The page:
Security officials strengthen anti-corruption control and their role in redistribution of state resources
Security officials have enhanced their influence on the redistribution of state resources and their role in financial and economic sectors. In addition, some nomenclature representatives with business interests have attempted to use power bodies to redirect state resources amid budgetary cuts and revision of state support programmes. Perhaps, the top leadership has authorised the anti-corruption persecution against some state managers in order to renew staffing in the public sector.
The Financial Investigation Department said that it was completing investigation of several corruption crimes committed by state officials.
The Belarusian leadership fights corruption in annual or bi-annual cycles and usually, a peak in the revealed anti-corruption crimes is followed by a decline. That said, anti-corruption persecution peaks occur during crisis years, when the resource potential of the Belarusian state is the weakest.
The state has continued to revise the budgetary policy and state support programmes for the coming years, which has affected the interests of businesses close to the state. For instance, the president has adopted and is revising plans for new large-scale state investments, eg a programme aimed at restoring urban settlements and modernization projects for depressed regions with a pilot project in Orsha.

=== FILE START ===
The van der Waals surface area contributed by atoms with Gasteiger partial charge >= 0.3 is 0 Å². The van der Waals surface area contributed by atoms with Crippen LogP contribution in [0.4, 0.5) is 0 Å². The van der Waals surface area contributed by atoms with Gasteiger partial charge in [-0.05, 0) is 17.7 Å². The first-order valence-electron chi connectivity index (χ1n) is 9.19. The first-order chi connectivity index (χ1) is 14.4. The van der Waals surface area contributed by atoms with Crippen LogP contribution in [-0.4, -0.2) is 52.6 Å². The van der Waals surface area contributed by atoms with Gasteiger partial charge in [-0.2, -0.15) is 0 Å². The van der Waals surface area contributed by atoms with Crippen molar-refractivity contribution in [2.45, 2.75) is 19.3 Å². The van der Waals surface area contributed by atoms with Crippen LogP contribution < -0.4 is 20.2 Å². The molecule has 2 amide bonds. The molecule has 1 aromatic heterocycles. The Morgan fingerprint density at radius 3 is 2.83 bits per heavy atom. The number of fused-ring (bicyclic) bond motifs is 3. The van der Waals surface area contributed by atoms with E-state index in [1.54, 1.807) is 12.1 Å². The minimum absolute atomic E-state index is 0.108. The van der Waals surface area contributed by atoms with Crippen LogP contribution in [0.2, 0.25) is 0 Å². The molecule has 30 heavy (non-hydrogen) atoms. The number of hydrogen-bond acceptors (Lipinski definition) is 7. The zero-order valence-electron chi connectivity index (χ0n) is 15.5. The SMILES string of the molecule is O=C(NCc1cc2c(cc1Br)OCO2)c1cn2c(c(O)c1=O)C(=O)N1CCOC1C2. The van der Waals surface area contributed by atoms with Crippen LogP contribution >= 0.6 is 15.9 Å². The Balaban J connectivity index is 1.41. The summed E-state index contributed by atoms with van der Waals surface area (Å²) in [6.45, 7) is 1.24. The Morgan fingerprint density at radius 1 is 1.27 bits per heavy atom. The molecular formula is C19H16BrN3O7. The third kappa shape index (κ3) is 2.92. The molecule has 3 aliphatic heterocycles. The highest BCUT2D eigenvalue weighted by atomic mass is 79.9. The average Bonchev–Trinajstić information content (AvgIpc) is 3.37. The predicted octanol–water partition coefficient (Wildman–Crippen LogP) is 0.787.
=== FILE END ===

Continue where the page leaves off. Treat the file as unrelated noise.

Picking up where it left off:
Most likely, the state's large-scale investment plans are causing attempts to redistribute influence among the nomenclature and related business with the persecution of high-ranking officials. Corruption scandals and financial conflicts are beginning to affect retirees, former prominent officials from the presidential hierarchy, who apparently have lost their influence and contacts in the security block after leaving their posts.
After the final approval of state programmes and redistribution of state resources, the wave of anti-corruption persecution against public managers is likely to decline, especially if the economy resumes growth.
The Belarusian authorities regard the Catholic conference as yet another international event to promote Minsk as a global negotiating platform. Minsk’s proposal to organise a meeting between the Roman-Catholic Church and the Russian Orthodox Church is rather an image-making undertaking than a serious intention. However, the authorities could somewhat extend the opportunities for the Roman-Catholic Church in Belarus due to developing contacts with the Catholic world.
Minsk is attempting to lay out a mosaic from various international religious, political and sportive events to shape a positive image of Belarus for promoting the Helsinki 2.0 idea.
Belarus’ invitation to the head of the Holy See for a meeting with the Patriarch of the Russian Orthodox Church should be regarded as a continuation of her foreign policy efforts in shaping Minsk’s peacekeeping image and enhancing Belarus’ international weight. The Belarusian authorities are aware that their initiative is unlikely to find supporters among the leadership of the Russian Orthodox Church in Moscow. In Russia, isolationist sentiments prevail.
In addition, for domestic audiences, the authorities make up for the lack of tangible economic growth with demonstrations of growth in Minsk’s authority at international level through providing a platform for religious, sportive and other dialogues.